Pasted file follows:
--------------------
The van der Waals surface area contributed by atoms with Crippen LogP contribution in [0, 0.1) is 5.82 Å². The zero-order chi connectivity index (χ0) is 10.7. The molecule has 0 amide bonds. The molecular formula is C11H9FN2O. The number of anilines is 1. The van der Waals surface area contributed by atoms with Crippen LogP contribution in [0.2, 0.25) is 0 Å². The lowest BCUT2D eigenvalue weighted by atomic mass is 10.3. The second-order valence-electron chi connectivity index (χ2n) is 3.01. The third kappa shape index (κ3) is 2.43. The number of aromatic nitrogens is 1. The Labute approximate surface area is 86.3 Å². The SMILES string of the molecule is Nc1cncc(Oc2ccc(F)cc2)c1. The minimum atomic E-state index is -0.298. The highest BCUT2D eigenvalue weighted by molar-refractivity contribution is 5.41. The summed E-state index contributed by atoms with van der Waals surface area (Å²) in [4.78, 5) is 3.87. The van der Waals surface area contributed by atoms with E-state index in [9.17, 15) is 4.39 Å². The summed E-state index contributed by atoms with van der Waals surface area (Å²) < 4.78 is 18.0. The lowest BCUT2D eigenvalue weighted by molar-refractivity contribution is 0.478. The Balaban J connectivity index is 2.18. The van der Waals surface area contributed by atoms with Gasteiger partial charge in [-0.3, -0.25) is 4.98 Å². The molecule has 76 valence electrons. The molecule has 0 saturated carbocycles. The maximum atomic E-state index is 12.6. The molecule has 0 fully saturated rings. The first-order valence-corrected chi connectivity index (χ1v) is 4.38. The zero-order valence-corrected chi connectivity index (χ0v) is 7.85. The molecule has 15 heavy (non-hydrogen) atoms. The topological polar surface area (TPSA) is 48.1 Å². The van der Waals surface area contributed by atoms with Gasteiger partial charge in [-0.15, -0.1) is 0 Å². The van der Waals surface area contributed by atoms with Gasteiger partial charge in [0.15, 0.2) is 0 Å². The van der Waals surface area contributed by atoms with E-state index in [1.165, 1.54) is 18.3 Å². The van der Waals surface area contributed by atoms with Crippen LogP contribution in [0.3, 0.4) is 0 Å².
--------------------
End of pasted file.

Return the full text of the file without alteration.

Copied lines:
The van der Waals surface area contributed by atoms with Crippen LogP contribution in [0, 0.1) is 5.82 Å². The zero-order chi connectivity index (χ0) is 10.7. The molecule has 0 amide bonds. The molecular formula is C11H9FN2O. The number of anilines is 1. The van der Waals surface area contributed by atoms with Crippen LogP contribution in [0.2, 0.25) is 0 Å². The lowest BCUT2D eigenvalue weighted by atomic mass is 10.3. The second-order valence-electron chi connectivity index (χ2n) is 3.01. The third kappa shape index (κ3) is 2.43. The number of aromatic nitrogens is 1. The Labute approximate surface area is 86.3 Å². The SMILES string of the molecule is Nc1cncc(Oc2ccc(F)cc2)c1. The minimum atomic E-state index is -0.298. The highest BCUT2D eigenvalue weighted by molar-refractivity contribution is 5.41. The summed E-state index contributed by atoms with van der Waals surface area (Å²) in [4.78, 5) is 3.87. The van der Waals surface area contributed by atoms with E-state index in [9.17, 15) is 4.39 Å². The summed E-state index contributed by atoms with van der Waals surface area (Å²) < 4.78 is 18.0. The lowest BCUT2D eigenvalue weighted by molar-refractivity contribution is 0.478. The Balaban J connectivity index is 2.18. The van der Waals surface area contributed by atoms with Gasteiger partial charge in [-0.3, -0.25) is 4.98 Å². The molecule has 76 valence electrons. The molecule has 0 saturated carbocycles. The maximum atomic E-state index is 12.6. The molecule has 0 fully saturated rings. The first-order valence-corrected chi connectivity index (χ1v) is 4.38. The zero-order valence-corrected chi connectivity index (χ0v) is 7.85. The molecule has 15 heavy (non-hydrogen) atoms. The topological polar surface area (TPSA) is 48.1 Å². The van der Waals surface area contributed by atoms with Gasteiger partial charge in [-0.15, -0.1) is 0 Å². The van der Waals surface area contributed by atoms with Gasteiger partial charge in [0.15, 0.2) is 0 Å². The van der Waals surface area contributed by atoms with E-state index in [1.165, 1.54) is 18.3 Å². The van der Waals surface area contributed by atoms with Crippen LogP contribution in [0.3, 0.4) is 0 Å².